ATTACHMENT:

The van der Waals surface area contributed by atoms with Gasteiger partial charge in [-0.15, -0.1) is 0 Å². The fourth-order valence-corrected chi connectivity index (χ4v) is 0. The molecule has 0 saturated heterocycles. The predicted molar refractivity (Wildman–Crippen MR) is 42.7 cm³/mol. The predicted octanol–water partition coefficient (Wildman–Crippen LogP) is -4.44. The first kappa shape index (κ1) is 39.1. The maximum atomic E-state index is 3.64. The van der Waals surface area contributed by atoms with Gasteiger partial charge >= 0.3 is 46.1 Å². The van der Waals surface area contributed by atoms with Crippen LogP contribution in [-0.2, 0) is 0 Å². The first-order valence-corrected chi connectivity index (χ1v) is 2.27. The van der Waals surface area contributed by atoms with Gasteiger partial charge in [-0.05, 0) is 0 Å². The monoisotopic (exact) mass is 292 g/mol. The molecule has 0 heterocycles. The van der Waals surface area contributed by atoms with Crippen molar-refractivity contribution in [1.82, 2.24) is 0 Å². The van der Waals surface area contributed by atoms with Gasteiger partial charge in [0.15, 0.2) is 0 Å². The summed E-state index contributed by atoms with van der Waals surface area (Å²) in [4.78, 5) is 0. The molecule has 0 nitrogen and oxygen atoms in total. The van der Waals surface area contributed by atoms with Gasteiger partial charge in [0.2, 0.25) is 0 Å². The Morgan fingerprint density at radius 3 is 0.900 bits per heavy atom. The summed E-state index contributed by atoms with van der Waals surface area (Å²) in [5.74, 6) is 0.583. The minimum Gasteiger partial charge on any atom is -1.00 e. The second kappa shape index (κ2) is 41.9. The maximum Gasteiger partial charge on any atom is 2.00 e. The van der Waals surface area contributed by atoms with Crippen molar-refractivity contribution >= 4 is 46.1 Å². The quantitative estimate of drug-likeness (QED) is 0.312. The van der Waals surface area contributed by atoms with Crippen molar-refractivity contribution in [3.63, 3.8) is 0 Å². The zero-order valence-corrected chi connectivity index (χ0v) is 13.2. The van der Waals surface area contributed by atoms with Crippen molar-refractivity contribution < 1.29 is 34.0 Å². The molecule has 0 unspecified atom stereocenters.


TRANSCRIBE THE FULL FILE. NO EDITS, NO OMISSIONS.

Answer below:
The van der Waals surface area contributed by atoms with Gasteiger partial charge in [-0.15, -0.1) is 0 Å². The fourth-order valence-corrected chi connectivity index (χ4v) is 0. The molecule has 0 saturated heterocycles. The predicted molar refractivity (Wildman–Crippen MR) is 42.7 cm³/mol. The predicted octanol–water partition coefficient (Wildman–Crippen LogP) is -4.44. The first kappa shape index (κ1) is 39.1. The maximum atomic E-state index is 3.64. The van der Waals surface area contributed by atoms with Gasteiger partial charge >= 0.3 is 46.1 Å². The van der Waals surface area contributed by atoms with Crippen LogP contribution in [-0.2, 0) is 0 Å². The first-order valence-corrected chi connectivity index (χ1v) is 2.27. The van der Waals surface area contributed by atoms with Gasteiger partial charge in [-0.05, 0) is 0 Å². The monoisotopic (exact) mass is 292 g/mol. The molecule has 0 heterocycles. The van der Waals surface area contributed by atoms with Crippen molar-refractivity contribution in [1.82, 2.24) is 0 Å². The van der Waals surface area contributed by atoms with Gasteiger partial charge in [0.15, 0.2) is 0 Å². The summed E-state index contributed by atoms with van der Waals surface area (Å²) in [4.78, 5) is 0. The molecule has 0 nitrogen and oxygen atoms in total. The van der Waals surface area contributed by atoms with Gasteiger partial charge in [0.2, 0.25) is 0 Å². The Morgan fingerprint density at radius 3 is 0.900 bits per heavy atom. The summed E-state index contributed by atoms with van der Waals surface area (Å²) in [5.74, 6) is 0.583. The minimum Gasteiger partial charge on any atom is -1.00 e. The second kappa shape index (κ2) is 41.9. The maximum Gasteiger partial charge on any atom is 2.00 e. The van der Waals surface area contributed by atoms with Crippen molar-refractivity contribution >= 4 is 46.1 Å². The quantitative estimate of drug-likeness (QED) is 0.312. The van der Waals surface area contributed by atoms with Crippen molar-refractivity contribution in [3.63, 3.8) is 0 Å². The zero-order valence-corrected chi connectivity index (χ0v) is 13.2. The van der Waals surface area contributed by atoms with Crippen molar-refractivity contribution < 1.29 is 34.0 Å². The molecule has 0 unspecified atom stereocenters.